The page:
New B.C. labour agreement for publicly funded projects could hike costs by 4 to 7 per cent
The B.C. government is going ahead with a new process for hiring people for publicly funded projects.
The provincial government released the master union agreement for the Pattullo Bridge replacement project on Thursday.
WATCH HERE: NDP government announces new Pattullo Bridge
Within the 366-page document, there are provisions that could hike project costs by four to seven per cent.
The agreement, which is now the template for all major public construction under the BC NDP government, ensures more local hires, an average of 25 per cent apprentices on each job and two-per-cent annual raises on certain wages.
Transportation Minister Claire Trevena said the new deal is a way to include everyone, such as “Indigenous people, for women, for others who we don’t usually see in these trades working and getting a good skill to be able to take forward and invest back into their community and in B.C.,”
“I think that this is a huge opportunity because nobody is excluded. I think it’s going to bring really the best opportunities for the province that we can,” she added.
The new agreement also requires that workers sign a union card within 30 days of working on a project.
This is problematic for a non-affiliated union like the Christian Labour Association of Canada (CLAC); that group said the provision excludes them.
“We think that it’s probably unconstitutional, never mind just simply unfair, and so we’ll be pursuing options might be available for us to test that,” said CLAC Executive Director Wayne Prins.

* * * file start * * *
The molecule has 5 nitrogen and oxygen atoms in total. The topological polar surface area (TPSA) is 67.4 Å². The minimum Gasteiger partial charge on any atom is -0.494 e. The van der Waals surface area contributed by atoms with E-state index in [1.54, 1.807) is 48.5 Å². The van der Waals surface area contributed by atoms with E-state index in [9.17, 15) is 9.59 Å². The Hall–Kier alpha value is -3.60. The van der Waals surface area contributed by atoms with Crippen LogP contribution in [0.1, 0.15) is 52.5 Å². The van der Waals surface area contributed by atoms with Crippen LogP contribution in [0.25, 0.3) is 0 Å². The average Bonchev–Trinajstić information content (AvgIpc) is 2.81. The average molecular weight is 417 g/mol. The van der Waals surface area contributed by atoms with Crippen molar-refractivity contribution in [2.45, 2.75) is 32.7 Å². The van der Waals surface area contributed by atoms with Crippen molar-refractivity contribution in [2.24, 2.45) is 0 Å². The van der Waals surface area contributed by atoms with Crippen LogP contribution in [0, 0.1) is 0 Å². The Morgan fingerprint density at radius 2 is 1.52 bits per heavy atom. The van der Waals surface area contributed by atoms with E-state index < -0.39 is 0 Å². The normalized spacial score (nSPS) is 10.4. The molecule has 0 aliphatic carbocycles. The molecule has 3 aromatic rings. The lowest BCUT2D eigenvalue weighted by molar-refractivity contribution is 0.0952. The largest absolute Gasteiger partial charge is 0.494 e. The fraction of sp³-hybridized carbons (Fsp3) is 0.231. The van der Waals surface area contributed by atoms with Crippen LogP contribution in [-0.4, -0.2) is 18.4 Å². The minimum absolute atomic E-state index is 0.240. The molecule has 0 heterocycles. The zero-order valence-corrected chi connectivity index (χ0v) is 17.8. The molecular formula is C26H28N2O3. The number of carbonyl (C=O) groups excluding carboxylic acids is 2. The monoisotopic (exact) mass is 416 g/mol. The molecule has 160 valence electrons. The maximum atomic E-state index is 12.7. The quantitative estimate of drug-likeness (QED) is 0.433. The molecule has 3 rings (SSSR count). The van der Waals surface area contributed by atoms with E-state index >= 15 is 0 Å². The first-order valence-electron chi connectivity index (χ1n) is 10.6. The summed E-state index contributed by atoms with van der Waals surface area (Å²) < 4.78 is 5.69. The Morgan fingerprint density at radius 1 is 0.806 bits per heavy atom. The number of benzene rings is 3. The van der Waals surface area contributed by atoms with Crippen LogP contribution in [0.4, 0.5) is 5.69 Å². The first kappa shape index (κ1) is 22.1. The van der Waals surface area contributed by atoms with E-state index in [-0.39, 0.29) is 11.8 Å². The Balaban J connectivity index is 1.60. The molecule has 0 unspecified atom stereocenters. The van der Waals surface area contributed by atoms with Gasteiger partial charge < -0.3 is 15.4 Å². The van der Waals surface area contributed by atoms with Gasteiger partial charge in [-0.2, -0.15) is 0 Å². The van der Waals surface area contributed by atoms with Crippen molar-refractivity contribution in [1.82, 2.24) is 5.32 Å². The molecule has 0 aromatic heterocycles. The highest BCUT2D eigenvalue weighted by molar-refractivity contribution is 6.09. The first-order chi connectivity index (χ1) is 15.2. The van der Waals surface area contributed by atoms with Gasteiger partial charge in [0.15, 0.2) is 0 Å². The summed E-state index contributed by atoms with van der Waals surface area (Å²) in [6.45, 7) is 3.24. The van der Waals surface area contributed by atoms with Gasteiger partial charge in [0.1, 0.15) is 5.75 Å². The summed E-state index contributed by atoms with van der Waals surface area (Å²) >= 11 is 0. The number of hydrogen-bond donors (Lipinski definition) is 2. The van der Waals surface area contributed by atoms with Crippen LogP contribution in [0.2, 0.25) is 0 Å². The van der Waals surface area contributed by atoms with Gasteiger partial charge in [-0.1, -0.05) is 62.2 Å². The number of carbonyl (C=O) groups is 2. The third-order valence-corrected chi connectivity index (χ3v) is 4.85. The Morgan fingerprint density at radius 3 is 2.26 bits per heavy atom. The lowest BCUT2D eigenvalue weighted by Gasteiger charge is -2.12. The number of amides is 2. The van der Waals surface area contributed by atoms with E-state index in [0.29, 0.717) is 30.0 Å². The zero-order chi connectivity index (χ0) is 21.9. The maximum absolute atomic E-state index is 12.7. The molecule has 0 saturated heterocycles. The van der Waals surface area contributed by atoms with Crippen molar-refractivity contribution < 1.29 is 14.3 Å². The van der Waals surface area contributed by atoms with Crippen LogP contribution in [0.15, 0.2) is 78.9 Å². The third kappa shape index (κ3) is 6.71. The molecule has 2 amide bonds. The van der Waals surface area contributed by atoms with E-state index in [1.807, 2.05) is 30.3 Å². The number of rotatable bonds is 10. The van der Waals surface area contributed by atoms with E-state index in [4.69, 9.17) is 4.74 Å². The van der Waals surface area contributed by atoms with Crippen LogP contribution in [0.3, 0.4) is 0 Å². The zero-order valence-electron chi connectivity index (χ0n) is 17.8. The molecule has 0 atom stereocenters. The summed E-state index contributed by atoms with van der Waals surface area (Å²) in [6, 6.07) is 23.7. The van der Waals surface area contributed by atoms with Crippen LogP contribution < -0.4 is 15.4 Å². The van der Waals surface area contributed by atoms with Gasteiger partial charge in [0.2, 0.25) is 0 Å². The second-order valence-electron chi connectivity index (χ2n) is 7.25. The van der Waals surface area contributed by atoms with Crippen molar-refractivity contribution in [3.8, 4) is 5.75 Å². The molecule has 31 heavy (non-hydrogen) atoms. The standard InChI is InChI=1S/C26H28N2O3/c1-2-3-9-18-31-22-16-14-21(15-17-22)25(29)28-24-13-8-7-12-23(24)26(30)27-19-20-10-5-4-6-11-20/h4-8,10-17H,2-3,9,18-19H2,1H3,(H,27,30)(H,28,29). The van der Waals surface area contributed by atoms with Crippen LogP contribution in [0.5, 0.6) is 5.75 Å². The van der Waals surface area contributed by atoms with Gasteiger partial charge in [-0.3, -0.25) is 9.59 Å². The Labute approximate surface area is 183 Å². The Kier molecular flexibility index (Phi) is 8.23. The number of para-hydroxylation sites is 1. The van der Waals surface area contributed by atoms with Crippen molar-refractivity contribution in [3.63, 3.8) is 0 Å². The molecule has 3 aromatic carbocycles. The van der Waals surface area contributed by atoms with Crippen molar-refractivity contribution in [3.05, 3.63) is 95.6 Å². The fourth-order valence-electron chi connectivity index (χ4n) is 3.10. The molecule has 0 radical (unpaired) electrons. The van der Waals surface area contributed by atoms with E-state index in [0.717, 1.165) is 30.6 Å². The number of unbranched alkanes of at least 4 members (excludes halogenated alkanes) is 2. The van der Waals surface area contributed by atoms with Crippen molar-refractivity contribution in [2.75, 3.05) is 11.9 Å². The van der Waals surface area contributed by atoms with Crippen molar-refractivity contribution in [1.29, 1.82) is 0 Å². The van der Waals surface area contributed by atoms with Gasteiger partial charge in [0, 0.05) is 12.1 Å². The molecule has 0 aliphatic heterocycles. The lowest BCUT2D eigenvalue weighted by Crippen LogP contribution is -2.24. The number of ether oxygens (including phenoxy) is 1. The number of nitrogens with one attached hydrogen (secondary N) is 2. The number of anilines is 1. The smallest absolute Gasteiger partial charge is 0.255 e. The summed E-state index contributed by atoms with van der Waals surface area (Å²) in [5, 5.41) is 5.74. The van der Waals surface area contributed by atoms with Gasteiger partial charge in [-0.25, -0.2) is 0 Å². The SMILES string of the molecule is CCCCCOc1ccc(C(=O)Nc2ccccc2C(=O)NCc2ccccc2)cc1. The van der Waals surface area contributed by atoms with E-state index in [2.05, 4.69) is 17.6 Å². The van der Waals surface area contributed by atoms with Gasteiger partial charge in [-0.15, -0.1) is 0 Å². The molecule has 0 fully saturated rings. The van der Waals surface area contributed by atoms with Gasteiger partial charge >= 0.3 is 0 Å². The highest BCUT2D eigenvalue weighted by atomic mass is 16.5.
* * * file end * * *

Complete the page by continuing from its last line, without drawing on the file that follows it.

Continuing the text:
“The more British Columbians learn about this deal, the more they’ll come to understand that, hey, this isn’t what we had been led to believe it is.”
CLAC has joined groups such as the Independent Contractors and Builders Association (ICBA) and the Surrey and Greater Vancouver Boards of Trade in asking the province to reconsider the union-only stance.
ICBA’S Chris Gardener calls it discriminatory.
“Every construction company in this province should have the right to bid and win government work, regardless of whether they’re unionized or not unionized or affiliated with another labour entity.”
Trevena called the pay increases an industry standard and the goal is to take down the old Pattullo Bridge and build the new span between Surrey and New Westminster within the existing $1.377-billion budget.
But BC Liberal leader Andrew Wilkinson said the pay escalator and the preference for public sector unions will drive up costs while benefiting organizations that have typically supported the NDP in election campaigns.
WATCH: Replacement Pattullo Bridge will cost $1.37 billion
“Everybody in B.C. should be concerned when the NDP are signing deals with their friends to make winners and losers in the labour market,” Wilkinson said.
“The BC NDP are building in cost escalations. Two per cent per year every year. Where did that come from? Who is asking for that?”
The B.C. government has also established a new Crown corporation, B.C. Infrastructure Benefits, that will hire the project’s construction workers, and will work with unions and contractors to dispatch labour, as well as manage payroll and benefits.
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